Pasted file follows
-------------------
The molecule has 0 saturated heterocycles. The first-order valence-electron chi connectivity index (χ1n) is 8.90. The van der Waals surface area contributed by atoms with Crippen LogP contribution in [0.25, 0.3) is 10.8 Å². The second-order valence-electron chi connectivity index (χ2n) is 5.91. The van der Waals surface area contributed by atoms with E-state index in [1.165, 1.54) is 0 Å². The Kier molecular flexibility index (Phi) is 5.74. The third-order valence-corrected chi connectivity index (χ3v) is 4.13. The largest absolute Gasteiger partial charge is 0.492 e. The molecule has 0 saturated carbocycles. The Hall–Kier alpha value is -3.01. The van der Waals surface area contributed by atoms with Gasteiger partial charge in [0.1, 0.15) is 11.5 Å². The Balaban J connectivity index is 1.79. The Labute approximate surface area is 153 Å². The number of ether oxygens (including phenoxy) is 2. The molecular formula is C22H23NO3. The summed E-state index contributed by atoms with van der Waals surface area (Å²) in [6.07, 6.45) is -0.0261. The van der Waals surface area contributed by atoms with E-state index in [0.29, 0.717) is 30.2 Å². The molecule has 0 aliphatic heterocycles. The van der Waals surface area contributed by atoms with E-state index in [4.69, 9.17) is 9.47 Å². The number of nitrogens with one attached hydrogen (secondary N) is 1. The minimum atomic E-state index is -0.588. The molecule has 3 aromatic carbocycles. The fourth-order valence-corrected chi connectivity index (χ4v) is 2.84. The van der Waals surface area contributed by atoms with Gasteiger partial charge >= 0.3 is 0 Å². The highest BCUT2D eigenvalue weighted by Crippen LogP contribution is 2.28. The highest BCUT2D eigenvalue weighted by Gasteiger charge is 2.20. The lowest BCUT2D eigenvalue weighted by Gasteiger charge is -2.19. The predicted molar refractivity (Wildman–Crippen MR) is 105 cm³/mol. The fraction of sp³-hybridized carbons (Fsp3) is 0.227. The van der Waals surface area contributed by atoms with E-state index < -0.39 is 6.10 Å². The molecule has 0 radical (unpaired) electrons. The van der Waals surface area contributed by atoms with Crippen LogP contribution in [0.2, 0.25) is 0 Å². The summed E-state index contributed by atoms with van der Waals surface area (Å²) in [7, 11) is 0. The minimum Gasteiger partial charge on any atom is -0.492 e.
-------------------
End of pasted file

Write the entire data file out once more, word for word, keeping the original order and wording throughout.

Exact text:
The molecule has 0 saturated heterocycles. The first-order valence-electron chi connectivity index (χ1n) is 8.90. The van der Waals surface area contributed by atoms with Crippen LogP contribution in [0.25, 0.3) is 10.8 Å². The second-order valence-electron chi connectivity index (χ2n) is 5.91. The van der Waals surface area contributed by atoms with E-state index in [1.165, 1.54) is 0 Å². The Kier molecular flexibility index (Phi) is 5.74. The third-order valence-corrected chi connectivity index (χ3v) is 4.13. The largest absolute Gasteiger partial charge is 0.492 e. The molecule has 0 saturated carbocycles. The Hall–Kier alpha value is -3.01. The van der Waals surface area contributed by atoms with Gasteiger partial charge in [0.1, 0.15) is 11.5 Å². The Balaban J connectivity index is 1.79. The Labute approximate surface area is 153 Å². The number of ether oxygens (including phenoxy) is 2. The molecular formula is C22H23NO3. The summed E-state index contributed by atoms with van der Waals surface area (Å²) in [6.07, 6.45) is -0.0261. The van der Waals surface area contributed by atoms with E-state index in [0.29, 0.717) is 30.2 Å². The molecule has 0 aliphatic heterocycles. The van der Waals surface area contributed by atoms with E-state index in [4.69, 9.17) is 9.47 Å². The number of nitrogens with one attached hydrogen (secondary N) is 1. The minimum atomic E-state index is -0.588. The molecule has 3 aromatic carbocycles. The fourth-order valence-corrected chi connectivity index (χ4v) is 2.84. The van der Waals surface area contributed by atoms with Gasteiger partial charge >= 0.3 is 0 Å². The highest BCUT2D eigenvalue weighted by Crippen LogP contribution is 2.28. The highest BCUT2D eigenvalue weighted by Gasteiger charge is 2.20. The lowest BCUT2D eigenvalue weighted by Gasteiger charge is -2.19. The predicted molar refractivity (Wildman–Crippen MR) is 105 cm³/mol. The fraction of sp³-hybridized carbons (Fsp3) is 0.227. The van der Waals surface area contributed by atoms with E-state index < -0.39 is 6.10 Å². The molecule has 0 radical (unpaired) electrons. The van der Waals surface area contributed by atoms with Crippen LogP contribution in [0.2, 0.25) is 0 Å². The summed E-state index contributed by atoms with van der Waals surface area (Å²) in [7, 11) is 0. The minimum Gasteiger partial charge on any atom is -0.492 e.